HIV infection is initiated by the entry of the virus into the target cell. In macrophages, viral entry is mediated by the interaction of the HIV envelope protein, gp120, with CD4 and a chemokine receptor, generally CCR5 [39]. The majority of viruses in the CNS, where macrophages would encounter the higher concentrations of dopamine induced by drug abuse, use CCR5 [53], [54], [112], [113], although it has been suggested that X4 viruses may infect macrophages in the later stages of HIV neuropathogenesis [52]. Increases in surface CCR5 can increase HIV infection [49], [50], [114], but neither 109 M nor 106 M dopamine significantly altered surface expression of CCR5. These results indicate that dopamine does not mediate its effects on entry by increasing the expression of CCR5, and suggest the possibility that dopamine may increase entry into macrophages through a CCR5-independent entry pathway, such as use of alternate co-receptors or endocytosis [55][58]. However, treatment with the CCR5 inhibitor TAK779 abrogated viral entry in both the presence and absence of dopamine.

These results indicate that the increase in entry is not mediated through a CCR5-independent entry pathway, as increased entry by means of this alternative pathway would not have been blocked by inhibition of CCR5. Thus, dopamine may induce other changes that enhance the entry process. Macrophage-tropic HIV from the CNS can exhibit conformational changes in gp120 that enable these viruses to infect more efficiently cells with low surface CD4 [53], [113], [115], such as macrophages and microglia [116], [117]. Increases in surface CD4 also increase viral replication [49], [114]. Therefore, a dopamine-mediated increase in this receptor could increase HIV entry. We examined CD4 expression on MDM and found that surface CD4 was low and varied in different donors. While we were unable to quantify these data reliably, they did suggest that dopamine does not increase surface CD4.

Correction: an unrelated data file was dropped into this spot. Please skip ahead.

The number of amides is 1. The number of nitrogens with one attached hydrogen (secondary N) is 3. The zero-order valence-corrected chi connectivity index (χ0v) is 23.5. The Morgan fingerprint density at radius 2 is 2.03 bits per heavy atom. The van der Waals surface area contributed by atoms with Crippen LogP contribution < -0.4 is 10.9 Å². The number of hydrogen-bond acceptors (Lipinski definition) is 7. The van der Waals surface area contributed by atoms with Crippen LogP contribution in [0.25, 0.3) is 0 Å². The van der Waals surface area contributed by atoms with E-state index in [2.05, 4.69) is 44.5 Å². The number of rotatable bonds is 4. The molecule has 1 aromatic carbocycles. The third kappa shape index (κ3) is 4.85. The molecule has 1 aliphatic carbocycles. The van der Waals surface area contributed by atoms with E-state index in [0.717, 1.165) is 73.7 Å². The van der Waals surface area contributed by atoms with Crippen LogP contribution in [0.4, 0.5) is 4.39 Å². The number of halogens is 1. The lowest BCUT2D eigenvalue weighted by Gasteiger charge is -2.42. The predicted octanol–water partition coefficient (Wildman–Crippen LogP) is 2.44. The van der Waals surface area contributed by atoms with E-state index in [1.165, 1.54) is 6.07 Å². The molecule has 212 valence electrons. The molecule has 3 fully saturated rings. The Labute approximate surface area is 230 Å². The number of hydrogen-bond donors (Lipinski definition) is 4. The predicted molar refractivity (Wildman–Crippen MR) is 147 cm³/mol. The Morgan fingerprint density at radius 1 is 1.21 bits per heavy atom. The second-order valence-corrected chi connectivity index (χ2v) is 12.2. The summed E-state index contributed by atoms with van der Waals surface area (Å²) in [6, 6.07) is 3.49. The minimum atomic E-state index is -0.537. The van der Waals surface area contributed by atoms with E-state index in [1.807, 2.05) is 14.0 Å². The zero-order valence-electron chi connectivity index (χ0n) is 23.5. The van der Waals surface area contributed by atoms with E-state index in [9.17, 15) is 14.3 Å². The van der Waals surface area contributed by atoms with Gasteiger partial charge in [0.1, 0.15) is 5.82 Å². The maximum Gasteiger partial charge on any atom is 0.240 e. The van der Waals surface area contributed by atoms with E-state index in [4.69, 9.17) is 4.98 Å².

Another possibility is that dopamine-mediated changes in CCR5 could increase viral entry. CCR5 is present on the cell surface in multiple conformational states [118], and studies show different conformations of this receptor increase the binding affinity or accessibility of CCR5 to HIV, changing the efficiency of entry or fusion [119][121]. In macrophage-tropic CNS viruses, changes in the interaction of gp120 with the 1st and 2nd extracellular loop regions and the N-Terminus increased the efficiency of HIV infection [120]. Thus, dopamine-mediated changes in the expression or abundance of specific conformations of CCR5 on the macrophage surface could be responsible for the increase in HIV entry. Our study used a single virus strain derived from the lung, HIVBaL, so it is unclear whether dopamine-mediated changes in the conformation CCR5 could affect the entry of other strains of HIV. However, we found previously that dopamine increases the replication of HIVADA and HIVYU2 [38], viruses that were derived from the blood and brain, respectively [122], [123], suggesting that dopamine-mediated changes in CCR5 could increase HIV entry of R5 viruses derived from many different compartments.

In addition to CCR5, the dopamine-mediated increase in HIV entry requires DR activation and is mediated by D1-like and D2-like DR, suggesting a signaling pathway common to both subtypes of DR. The major pathway activated by DR is the modulation of cAMP, D1-like DR activating adenylyl cyclase through Gαs/olf, and D2-like DR inhibiting it through Gαi/o [33], [34]. However, D1-like and D2-like dopamine receptors have opposing effects on the regulation of cAMP activity, making it less likely that this pathway is mediating the change in HIV entry. One signaling mechanism common to both D1-like and D2-like dopamine receptors is calcium mobilization, although it is unclear if calcium flux occurs through monomeric DR or heteromeric D1R–D2R complexes [35], [124]. The interaction of gp120 with CCR5 induces calcium mobilization [66], [67], [125], [126], and CCR5 activation is mediated by Gαq [40]. In the U87 astrocyte cell line, calcium release induced by Gαq-mediated activation of PLC was required for successful infection [68], suggesting that a dopamine-mediated increase in calcium may increase HIV entry.